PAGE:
Latest articles


The solar power math is starting to add up

A steep drop in solar prices is giving a new meaning to ‘green’ power — 
and giving Alberta farmers a way to cut energy costs

Cory Nelson isn’t what you might call a ‘tree hugger.’ But the Grassy Lake-area farmer is a businessman, and to him, solar energy just makes good financial sense. “We view it as an investment,” said Nelson, who grows a variety of crops under irrigation on his southern Alberta farm. “Our best math said it was […] Read more


‘Mystery’ canola attacker stumps scientists

Researchers have been trying to solve this ‘whodunit’ for years but so far, no one has been able to crack the case

It’s a classic ‘whodunit’ — the Case of the Confounding Canola Killer. And Alberta researchers are still scratching their heads over it 15 years later. “Since 2002, we’ve been finding this ‘mystery syndrome,’ and I don’t have a cause for it,” said provincial oilseed specialist Murray Hartman. “We get one nice flower that turns into […] Read more



There’s a fine line between average and excellent

A multi-year benchmarking study of the most profitable bison producers 
offers insights to any livestock operation

What sets a top-performing bison producer apart from a low performer? About fifty cents. That was one of the key preliminary findings of a multi-year benchmarking study that compares performance indicators in Alberta and Saskatchewan bison herds. “Our main objective was to develop a performance indicator that allows us to evaluate farms relative to one […] Read more


Cash is your best bet when buying machinery

If you're going to 'run the hell out of your equipment,' lease it

When you sit down across a desk from your equipment dealer, you’re out to get the best deal you can — and your dealer is out to make a profit. So how can you keep more jingle in your own jeans? “It doesn’t matter if you pay cash, you finance it, or you lease it,” […] Read more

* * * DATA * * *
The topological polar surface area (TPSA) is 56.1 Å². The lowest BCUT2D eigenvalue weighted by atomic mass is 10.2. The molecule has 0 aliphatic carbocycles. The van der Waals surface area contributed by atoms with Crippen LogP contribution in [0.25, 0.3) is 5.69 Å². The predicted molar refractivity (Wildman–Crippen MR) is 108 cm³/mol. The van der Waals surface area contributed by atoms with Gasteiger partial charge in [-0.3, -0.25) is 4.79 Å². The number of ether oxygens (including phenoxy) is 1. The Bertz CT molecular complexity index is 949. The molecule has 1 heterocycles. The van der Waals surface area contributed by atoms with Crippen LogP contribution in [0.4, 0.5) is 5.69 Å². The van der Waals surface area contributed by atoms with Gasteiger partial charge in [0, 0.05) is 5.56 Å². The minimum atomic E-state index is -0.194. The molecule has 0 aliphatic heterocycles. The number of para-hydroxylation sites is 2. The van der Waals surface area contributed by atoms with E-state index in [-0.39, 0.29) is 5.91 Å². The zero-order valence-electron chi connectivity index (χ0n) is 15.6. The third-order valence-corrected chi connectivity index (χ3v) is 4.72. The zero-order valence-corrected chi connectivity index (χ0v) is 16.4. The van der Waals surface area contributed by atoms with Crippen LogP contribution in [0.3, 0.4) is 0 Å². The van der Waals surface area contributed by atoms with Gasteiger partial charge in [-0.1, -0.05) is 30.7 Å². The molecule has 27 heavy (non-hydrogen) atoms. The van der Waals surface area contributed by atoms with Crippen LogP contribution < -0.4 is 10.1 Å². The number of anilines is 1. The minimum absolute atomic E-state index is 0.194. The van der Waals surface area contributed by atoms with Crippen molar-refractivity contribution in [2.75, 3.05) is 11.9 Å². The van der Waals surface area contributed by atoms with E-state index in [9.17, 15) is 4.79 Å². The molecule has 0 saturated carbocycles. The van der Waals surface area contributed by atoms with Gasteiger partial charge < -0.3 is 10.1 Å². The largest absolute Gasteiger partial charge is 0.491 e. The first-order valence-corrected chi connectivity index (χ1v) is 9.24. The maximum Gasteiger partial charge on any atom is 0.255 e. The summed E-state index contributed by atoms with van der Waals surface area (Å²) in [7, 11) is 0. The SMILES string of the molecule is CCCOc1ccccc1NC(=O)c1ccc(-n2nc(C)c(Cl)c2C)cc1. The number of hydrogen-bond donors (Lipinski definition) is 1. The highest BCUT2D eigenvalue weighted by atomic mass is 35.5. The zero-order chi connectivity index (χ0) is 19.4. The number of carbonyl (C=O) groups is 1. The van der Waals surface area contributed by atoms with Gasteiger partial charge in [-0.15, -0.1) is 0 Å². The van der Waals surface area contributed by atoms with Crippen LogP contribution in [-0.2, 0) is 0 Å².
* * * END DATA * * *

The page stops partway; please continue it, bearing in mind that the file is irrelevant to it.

Prairies could be plant-based protein superpower

Protein Innovations Canada aiming to make Western Canada the world’s ‘leading source of high-quality proteins’

Allison Ammeter doesn’t understand why there isn’t more domestic pulse processing on the Canadian Prairies. “As a farmer, I’m really proud of the fact that I grow good, safe food that’s enjoyed around the world,” said the past chair of Alberta Pulse Growers, who farms near Sylvan Lake. “But it’s always really ticked me off […] Read more




Five steps for building the right forage mix for your farm

The right mix of forage grasses and legumes will make the most of our 
short growing season and produce maximum yields

It’s Canada — not New Zealand or Australia — so ranchers here have to squeeze out as much grass as possible to keep up with their competitors in balmier climes, says a federal researcher. And there are a few ways to develop a forage mix to make the most of the shorter season. “The first, […] Read more


Three ways to manage tough weeds on organic farms

Using green manure, increasing seeding rates, and incorporating mechanical weed control can help organic producers manage weeds on their operations

The biggest challenge on Steve Snider’s organic farm is weeds — and killing them properly isn’t a one-size-fits-all operation. “The key to remember in organics is there’s no one answer,” said Snider, who has been growing organic grain on his farm near Edberg for 30 years. “It’s not like conventional agriculture. You can’t control weeds […] Read more



High fire risk means burning unharvested crops should be a ‘last resort’

Extension specialist says cereal crops may have more value than expected, and a ‘normal’ spring looks likely

For Clair Langlois, burning unharvested cereal crops this spring should be “a last resort.” “It is quick, but it’s very risky,” said the provincial cereal extension specialist. “With Slave Lake followed by Fort McMurray, a lot of these municipalities are not tickled pink about burning. “So you’ve got to have a Plan B ready to […] Read more


A terrible toll: Farming still claims too many lives

The latest statistics 
show an encouraging but modest decline in the number of farm fatalities

The number of people killed in farm accidents continues to decline, but a new report also says “there is no more dangerous occupation” than farming. The average number of fatalities fell from 116 annually from 1990 to 2001 to 84 in the latest 10-year reporting period (2003 to 2012), according to Canadian Agricultural Injury Reporting […] Read more